Thursday, May 31, 2012

Another Choir Year is Almost Over!

We had our final church choir rehearsal yesterday evening. Our director always turns our final rehearsal into a party at her house. We have a brief rehearsal, and then some time to relax and socialize! It's always a fun and special time, but a little bittersweet as well as it means another year has come and gone- where has the time gone?!

The choir always shows their appreciation to the director, organist, and pianist (me!) by presenting us all with a small gift, and I happen to just love the gift they got for me this year. How cute is this coffee/tea travel mug?! I used it this morning, and I'm sure that every use will bring back warm memories of the years I've been a part of this church.

Our choir still has 2 Sundays left to sing, but then over the summer months we rely on other special music for offertory. I'm already hard at work coordinating music for the ensuing weeks- lining up youth musicians from our congregation and pulling in other musician friends.

If you're a church musician how does your church handle the summer months? Does your choir get a break? Who is responsible for the music over the summer months?

Tuesday, May 29, 2012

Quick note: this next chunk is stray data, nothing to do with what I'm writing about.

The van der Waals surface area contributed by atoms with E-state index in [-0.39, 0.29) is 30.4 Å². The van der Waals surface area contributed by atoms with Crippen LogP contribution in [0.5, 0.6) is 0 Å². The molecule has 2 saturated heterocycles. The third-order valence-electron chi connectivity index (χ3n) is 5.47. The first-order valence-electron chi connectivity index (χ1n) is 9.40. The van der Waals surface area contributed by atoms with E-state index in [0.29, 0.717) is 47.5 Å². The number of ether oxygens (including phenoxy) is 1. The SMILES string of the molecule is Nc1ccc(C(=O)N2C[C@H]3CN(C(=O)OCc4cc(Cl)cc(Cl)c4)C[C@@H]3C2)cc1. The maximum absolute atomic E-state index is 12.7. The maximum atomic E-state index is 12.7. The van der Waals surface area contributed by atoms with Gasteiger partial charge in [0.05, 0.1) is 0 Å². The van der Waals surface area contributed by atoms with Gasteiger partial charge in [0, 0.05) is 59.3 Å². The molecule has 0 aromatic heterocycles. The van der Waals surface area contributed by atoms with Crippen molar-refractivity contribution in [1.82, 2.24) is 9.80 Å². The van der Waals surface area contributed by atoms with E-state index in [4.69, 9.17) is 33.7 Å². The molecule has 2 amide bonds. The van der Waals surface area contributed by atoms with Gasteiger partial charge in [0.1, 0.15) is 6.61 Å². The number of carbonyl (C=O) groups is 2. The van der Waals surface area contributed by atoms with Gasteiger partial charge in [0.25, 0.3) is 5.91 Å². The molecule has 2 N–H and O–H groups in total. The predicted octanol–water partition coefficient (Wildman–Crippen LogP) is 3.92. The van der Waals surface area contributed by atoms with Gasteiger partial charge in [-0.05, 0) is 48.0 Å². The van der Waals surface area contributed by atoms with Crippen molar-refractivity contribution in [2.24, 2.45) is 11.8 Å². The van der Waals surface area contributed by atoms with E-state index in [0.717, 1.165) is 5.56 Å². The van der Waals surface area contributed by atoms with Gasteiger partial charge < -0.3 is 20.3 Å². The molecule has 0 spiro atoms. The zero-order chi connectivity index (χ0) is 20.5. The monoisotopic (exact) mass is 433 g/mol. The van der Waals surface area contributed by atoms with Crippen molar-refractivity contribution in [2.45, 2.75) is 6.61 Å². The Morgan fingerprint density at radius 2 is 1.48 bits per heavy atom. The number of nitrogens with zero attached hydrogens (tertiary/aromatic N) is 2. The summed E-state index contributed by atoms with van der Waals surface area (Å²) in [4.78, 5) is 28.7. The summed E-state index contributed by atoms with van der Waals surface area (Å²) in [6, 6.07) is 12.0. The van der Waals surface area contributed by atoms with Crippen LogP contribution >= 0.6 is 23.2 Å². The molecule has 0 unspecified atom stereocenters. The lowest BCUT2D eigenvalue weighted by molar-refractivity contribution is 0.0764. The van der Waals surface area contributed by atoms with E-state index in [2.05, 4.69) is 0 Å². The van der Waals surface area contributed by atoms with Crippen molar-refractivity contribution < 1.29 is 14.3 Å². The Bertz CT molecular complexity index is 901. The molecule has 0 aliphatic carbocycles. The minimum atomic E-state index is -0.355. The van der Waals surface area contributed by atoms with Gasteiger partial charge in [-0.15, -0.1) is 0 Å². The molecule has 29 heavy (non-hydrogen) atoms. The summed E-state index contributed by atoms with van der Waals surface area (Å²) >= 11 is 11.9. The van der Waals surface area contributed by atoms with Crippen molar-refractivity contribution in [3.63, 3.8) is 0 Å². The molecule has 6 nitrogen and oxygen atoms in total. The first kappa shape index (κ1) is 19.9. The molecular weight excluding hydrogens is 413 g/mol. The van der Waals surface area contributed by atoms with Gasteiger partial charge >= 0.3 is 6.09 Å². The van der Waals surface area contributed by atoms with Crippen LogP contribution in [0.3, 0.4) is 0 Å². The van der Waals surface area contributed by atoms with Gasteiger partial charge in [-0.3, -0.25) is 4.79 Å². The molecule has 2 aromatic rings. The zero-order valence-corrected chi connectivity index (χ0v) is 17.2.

Question of the Week: May 28, 2012 - Making Theory Fun?!

My spring recital is over, the final week of lessons for the term is behind me, and I just have a few make-up lessons to get through this week before my term break! It's a good feeling. :)

I've spent some time over the last day or so looking over term evaluations from my students. I'm always interested to see what has worked for them and what is not working.

The most popular answer to the question of what they enjoyed the least over the term?
 Theory Homework!

All of my students use the Faber & Faber Piano Adventures Lesson, Technique, and Theory books, and while I rarely see any of them complaining about the first two, theory just seems to be something none of my students are crazy about. It's the one assignment that is most frequently incompleted when students show up for their lessons as well.
So I'm asking for your advice and suggestions. Do you have a problem getting your students on board with theory assignments? If so, what have you done to deal with the problem? Do you have any approaches toward theory in your studio that have really helped inspire students and gotten them excited about theory?

Please leave your comments and thoughts below!